Racing Against Time
By Joetta Sack-Min
With well-organized stacks of student files and forms, Judy Schilling’s office bears the telltale signs of a high school counselor. A veteran in guiding students through transcripts, Schilling volunteered for one of Norcross High School’s most daunting assignments: navigating its diverse and growing population of English language learners (ELLs) toward graduation. Her job entails a sense of urgency that she deftly yet calmly describes as “a race against time.”
Time is a critical element for Norcross’ immigrant students to learn English, assimilate to a new culture, catch up with class work, and pass the numerous content exams required by both Georgia and the Gwinnett County school district to receive a diploma. Schilling must help these students overcome the major disadvantage of starting school at the secondary level -- research clearly shows the earlier, the better -- within the confines of a suburban district struggling to manage its growth.
With 2,800 students and a labyrinth of hallways and classrooms, Norcross High could be described as a microcosm of the immigration trend that’s swept Gwinnett County and the rest of the U.S. in the past two decades. The school’s student population, which was predominantly white in the early 1990s, has no racial majority; about 30 percent each are of white, black, and Hispanic origin and 10 percent are Asian. Last year, 423 Norcross students were classified as ELLs.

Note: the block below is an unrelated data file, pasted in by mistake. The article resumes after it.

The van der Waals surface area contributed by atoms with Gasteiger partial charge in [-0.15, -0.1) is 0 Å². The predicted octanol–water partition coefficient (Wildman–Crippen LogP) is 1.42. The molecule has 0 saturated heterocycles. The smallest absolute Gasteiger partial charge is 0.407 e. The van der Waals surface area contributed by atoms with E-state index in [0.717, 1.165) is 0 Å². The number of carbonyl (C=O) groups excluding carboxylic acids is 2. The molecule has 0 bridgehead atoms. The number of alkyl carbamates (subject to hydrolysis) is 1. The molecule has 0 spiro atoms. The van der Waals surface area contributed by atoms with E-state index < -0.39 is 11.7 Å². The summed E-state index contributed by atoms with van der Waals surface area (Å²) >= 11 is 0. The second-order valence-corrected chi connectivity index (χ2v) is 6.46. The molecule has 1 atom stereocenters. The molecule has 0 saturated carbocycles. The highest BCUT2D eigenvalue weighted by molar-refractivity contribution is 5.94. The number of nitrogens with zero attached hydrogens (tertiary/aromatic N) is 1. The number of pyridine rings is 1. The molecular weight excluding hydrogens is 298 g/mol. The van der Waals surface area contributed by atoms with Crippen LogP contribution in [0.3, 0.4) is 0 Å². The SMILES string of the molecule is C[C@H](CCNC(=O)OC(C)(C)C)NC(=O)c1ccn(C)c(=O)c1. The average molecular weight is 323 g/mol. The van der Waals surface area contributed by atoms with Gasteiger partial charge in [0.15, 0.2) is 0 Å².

Norcross has won national praise for its International Baccalaureate program and other rigorous classes, and Principal Jonathan Patterson strives to increase the staff’s expectations for ELL students and educate them in the most challenging environments. Still, only 39 percent of Norcross’ ELL students graduate in four years, a figure that he calls “pretty terrible.”
Even within the success stories, some students are undocumented and can’t find legal employment, and many more will be unable to afford higher education, even if they are legal residents who qualify for in-state tuition and Georgia’s HOPE scholarship. One of Schilling’s dreaded tasks is telling students that, despite their hard work and perseverance, she can’t change their fate.
“We see talent and potential every day, and it saddens me to think that ends at high school,” Schilling says.
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